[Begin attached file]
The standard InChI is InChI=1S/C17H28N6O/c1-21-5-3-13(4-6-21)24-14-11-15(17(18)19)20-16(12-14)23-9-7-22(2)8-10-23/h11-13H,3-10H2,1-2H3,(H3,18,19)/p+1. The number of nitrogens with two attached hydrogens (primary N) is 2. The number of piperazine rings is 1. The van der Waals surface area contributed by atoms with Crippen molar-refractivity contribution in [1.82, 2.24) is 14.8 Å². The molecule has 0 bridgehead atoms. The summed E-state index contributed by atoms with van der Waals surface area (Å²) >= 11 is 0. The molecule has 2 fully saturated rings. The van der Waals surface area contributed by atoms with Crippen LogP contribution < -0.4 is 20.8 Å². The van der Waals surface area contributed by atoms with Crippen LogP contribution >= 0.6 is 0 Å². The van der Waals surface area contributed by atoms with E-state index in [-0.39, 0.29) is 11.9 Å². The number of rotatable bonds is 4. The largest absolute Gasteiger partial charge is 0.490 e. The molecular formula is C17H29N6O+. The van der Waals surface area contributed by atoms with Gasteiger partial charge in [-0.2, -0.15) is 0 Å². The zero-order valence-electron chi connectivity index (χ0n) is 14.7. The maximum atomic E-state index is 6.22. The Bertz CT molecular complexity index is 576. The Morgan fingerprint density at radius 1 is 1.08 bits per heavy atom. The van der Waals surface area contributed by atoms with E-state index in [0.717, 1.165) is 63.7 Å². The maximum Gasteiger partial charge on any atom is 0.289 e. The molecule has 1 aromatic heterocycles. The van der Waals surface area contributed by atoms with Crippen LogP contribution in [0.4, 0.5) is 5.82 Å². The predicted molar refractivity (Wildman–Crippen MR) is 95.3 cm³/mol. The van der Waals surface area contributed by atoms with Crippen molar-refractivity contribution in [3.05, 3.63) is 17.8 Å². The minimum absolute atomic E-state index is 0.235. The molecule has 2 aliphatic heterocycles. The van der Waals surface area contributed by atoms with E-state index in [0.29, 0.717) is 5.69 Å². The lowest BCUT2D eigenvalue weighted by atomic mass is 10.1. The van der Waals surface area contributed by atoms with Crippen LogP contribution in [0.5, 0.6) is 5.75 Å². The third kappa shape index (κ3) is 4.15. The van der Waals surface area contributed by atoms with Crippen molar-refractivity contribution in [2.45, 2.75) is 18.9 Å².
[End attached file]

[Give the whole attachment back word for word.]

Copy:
The standard InChI is InChI=1S/C17H28N6O/c1-21-5-3-13(4-6-21)24-14-11-15(17(18)19)20-16(12-14)23-9-7-22(2)8-10-23/h11-13H,3-10H2,1-2H3,(H3,18,19)/p+1. The number of nitrogens with two attached hydrogens (primary N) is 2. The number of piperazine rings is 1. The van der Waals surface area contributed by atoms with Crippen molar-refractivity contribution in [1.82, 2.24) is 14.8 Å². The molecule has 0 bridgehead atoms. The summed E-state index contributed by atoms with van der Waals surface area (Å²) >= 11 is 0. The molecule has 2 fully saturated rings. The van der Waals surface area contributed by atoms with Crippen LogP contribution < -0.4 is 20.8 Å². The van der Waals surface area contributed by atoms with Crippen LogP contribution >= 0.6 is 0 Å². The van der Waals surface area contributed by atoms with E-state index in [-0.39, 0.29) is 11.9 Å². The number of rotatable bonds is 4. The largest absolute Gasteiger partial charge is 0.490 e. The molecular formula is C17H29N6O+. The van der Waals surface area contributed by atoms with Gasteiger partial charge in [-0.2, -0.15) is 0 Å². The zero-order valence-electron chi connectivity index (χ0n) is 14.7. The maximum atomic E-state index is 6.22. The Bertz CT molecular complexity index is 576. The Morgan fingerprint density at radius 1 is 1.08 bits per heavy atom. The van der Waals surface area contributed by atoms with E-state index in [0.717, 1.165) is 63.7 Å². The maximum Gasteiger partial charge on any atom is 0.289 e. The molecule has 1 aromatic heterocycles. The van der Waals surface area contributed by atoms with Crippen LogP contribution in [0.4, 0.5) is 5.82 Å². The predicted molar refractivity (Wildman–Crippen MR) is 95.3 cm³/mol. The van der Waals surface area contributed by atoms with Crippen molar-refractivity contribution in [3.05, 3.63) is 17.8 Å². The minimum absolute atomic E-state index is 0.235. The molecule has 2 aliphatic heterocycles. The van der Waals surface area contributed by atoms with E-state index in [0.29, 0.717) is 5.69 Å². The lowest BCUT2D eigenvalue weighted by atomic mass is 10.1. The van der Waals surface area contributed by atoms with Crippen LogP contribution in [0.5, 0.6) is 5.75 Å². The third kappa shape index (κ3) is 4.15. The van der Waals surface area contributed by atoms with Crippen molar-refractivity contribution in [2.45, 2.75) is 18.9 Å².